Ron Paul Survivalism: How to Make It Through the Coming Catastrophe
Prepper is the term used for individuals determined to survive any catastrophe; be it weather, war, financial collapse, disease, or the possibility of the government enacting martial law. You name a fearful situation and Preppers plan on being ready. And their numbers are growing. They share a core belief; every individual should be self-sufficient.
Renewed interest has possibly increased due to the weekly National Geographic Channel hit series, Doomsday Preppers:
Labeled as “crazies” by some, Preppers are willing to accept the name calling if it helps motivate others to action. Most Americans are not prepared for a disaster. A recent poll shows more than 53% of American people keep less than three days worth of food in their homes.
Anyone who had been following the Prepper movement knows informational websites have increased. Now they even have their own radio podcast. And a far reaching, ever growing network has been established with links that offer everything from fire starters to gold, guns, and ammo, to food and water purification systems.
What I find interesting is the sudden growth in remote rural real estate sales. Many city-dwelling Preppers are looking for a “bug out” destination. There are now specialized real estate companies willing to assist. One can be found at www.survivalrealty.com.
“It’s not always to buyers benefit to use a special agency,” says Jena Carolan, an Oklahoma real estate broker. “This is the computer age and a good agent knows the importance of using technology. I get buyers from all over the nation — California, Pennsylvania, a lot from the Dallas area — who call or email me to let me know what they’re looking for. A rural or small town agent better knows the people in the area. And we are in a position to know people with property they are willing to sell but don’t list. You don’t find that property by searching the internet. Local property owners don’t necessarily want their neighbor to know they’re selling until after the deal is done.”
She adds, “As for people coming from the big cities to check out some of our more remote areas, we can usually give GPS coordinates but they usually need directions to find the private roads. Remote rural is not exactly “drive-by” convenient. A potential buyer might get where they’re going using GPS, but they might also end up stuck up to their car frame in mud and in a dead spot for cell service. That happened to one of my clients just a couple of weeks ago.”
According to Carolan, Preppers offer the same challenges as any other buyer. “What they are looking for and reality sometimes clash. For the most part they want a property that is remote, out of the view of those who would loot or impose martial law. They want a property with fully modern amenities including water, yet totally “off the grid,” over ten acres, with good hunting. And of course they want it cheap. I have to ask them to define cheap.”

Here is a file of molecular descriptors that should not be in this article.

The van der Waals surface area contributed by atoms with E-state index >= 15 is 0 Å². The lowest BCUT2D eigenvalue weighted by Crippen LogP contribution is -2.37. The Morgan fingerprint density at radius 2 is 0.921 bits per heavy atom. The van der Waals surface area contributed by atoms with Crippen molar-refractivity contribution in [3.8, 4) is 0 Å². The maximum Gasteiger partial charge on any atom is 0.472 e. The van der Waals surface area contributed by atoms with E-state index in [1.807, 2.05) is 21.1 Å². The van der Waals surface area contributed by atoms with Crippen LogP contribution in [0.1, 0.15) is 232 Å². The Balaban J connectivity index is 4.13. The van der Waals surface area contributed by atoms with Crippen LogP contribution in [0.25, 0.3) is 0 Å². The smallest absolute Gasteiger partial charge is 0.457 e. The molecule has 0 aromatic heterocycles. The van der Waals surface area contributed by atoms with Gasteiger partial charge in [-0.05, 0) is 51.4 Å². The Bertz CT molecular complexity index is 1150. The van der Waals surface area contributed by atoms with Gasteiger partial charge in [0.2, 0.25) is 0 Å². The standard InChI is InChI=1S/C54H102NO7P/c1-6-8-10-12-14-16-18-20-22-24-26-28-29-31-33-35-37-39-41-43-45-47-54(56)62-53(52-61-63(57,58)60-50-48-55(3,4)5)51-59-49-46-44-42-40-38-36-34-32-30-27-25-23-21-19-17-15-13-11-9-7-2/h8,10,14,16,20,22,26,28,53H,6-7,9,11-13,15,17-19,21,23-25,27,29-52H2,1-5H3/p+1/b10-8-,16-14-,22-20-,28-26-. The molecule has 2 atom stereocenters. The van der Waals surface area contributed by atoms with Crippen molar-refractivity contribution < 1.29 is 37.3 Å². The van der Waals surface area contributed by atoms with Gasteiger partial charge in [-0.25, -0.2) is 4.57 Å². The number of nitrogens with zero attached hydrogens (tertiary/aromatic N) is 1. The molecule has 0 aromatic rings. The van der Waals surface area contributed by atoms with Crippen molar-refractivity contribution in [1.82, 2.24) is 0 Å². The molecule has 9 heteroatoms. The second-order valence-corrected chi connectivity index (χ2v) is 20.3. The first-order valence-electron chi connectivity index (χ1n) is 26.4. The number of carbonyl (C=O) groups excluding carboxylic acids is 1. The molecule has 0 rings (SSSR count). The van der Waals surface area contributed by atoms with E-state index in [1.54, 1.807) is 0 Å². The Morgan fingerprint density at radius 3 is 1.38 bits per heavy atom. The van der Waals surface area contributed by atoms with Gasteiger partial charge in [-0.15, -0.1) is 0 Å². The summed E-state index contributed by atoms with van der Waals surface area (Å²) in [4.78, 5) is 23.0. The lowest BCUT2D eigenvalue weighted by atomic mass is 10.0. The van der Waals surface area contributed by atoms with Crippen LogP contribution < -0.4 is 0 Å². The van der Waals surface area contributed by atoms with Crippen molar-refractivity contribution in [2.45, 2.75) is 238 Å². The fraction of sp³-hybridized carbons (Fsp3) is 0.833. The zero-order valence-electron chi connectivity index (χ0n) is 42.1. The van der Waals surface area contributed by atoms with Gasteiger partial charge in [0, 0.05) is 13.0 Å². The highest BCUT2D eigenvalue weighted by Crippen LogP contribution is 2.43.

There are properties listed on the internet priced in the millions, more in the hundreds of thousands. When a buyer wants to spend less than that, they definitely need the help of an agent who knows the local market.
“I first started getting calls from Preppers about five years ago," says Carolan. The number of calls have increased each year. This year over last, I’ve seen about a 75% increase in calls from Preppers. I guess you could say I’m becoming a specialist in finding suitable properties. I think the increase may be because property prices inOklahomaare more reasonable compared to other states. And of course, this country’s financial challenges are making more people aware and concerned.”
Carolan says Oklahoma has an abundance of wooded hunting land available, but it often lacks improvements. Homes and cabins can be found be in areas where there is great hunting, but for the most part hunting cabins are what they are. Seasonal, designed for short stays; with wood for heat and cooking, water often needs to be hauled in and kerosene lamps used for light.
She explains, “Preppers or Survivalists need to consider their priorities and options. A small house or cabin on ten acres can be a challenge. But if they want more land they need to look for properties with surrounding acreage available as a separate purchase. This type of combined purchase isn’t that hard to put together. However finding a house with a private well or nearby water source can be a little more difficult. And many properties even with a remote location have electrical service. But solar and wind power will probably need to be added by the buyer.”
And as for the cheap, Carolan assures me properties can still be purchased using fiat currency. However, because of their remote locations, think cash, as appraisals may fall short and financing may be difficult without a considerable down payment.
Oh, and one other thing; lose the BMW and consider investing in a diesel pick-up that has four wheel drive.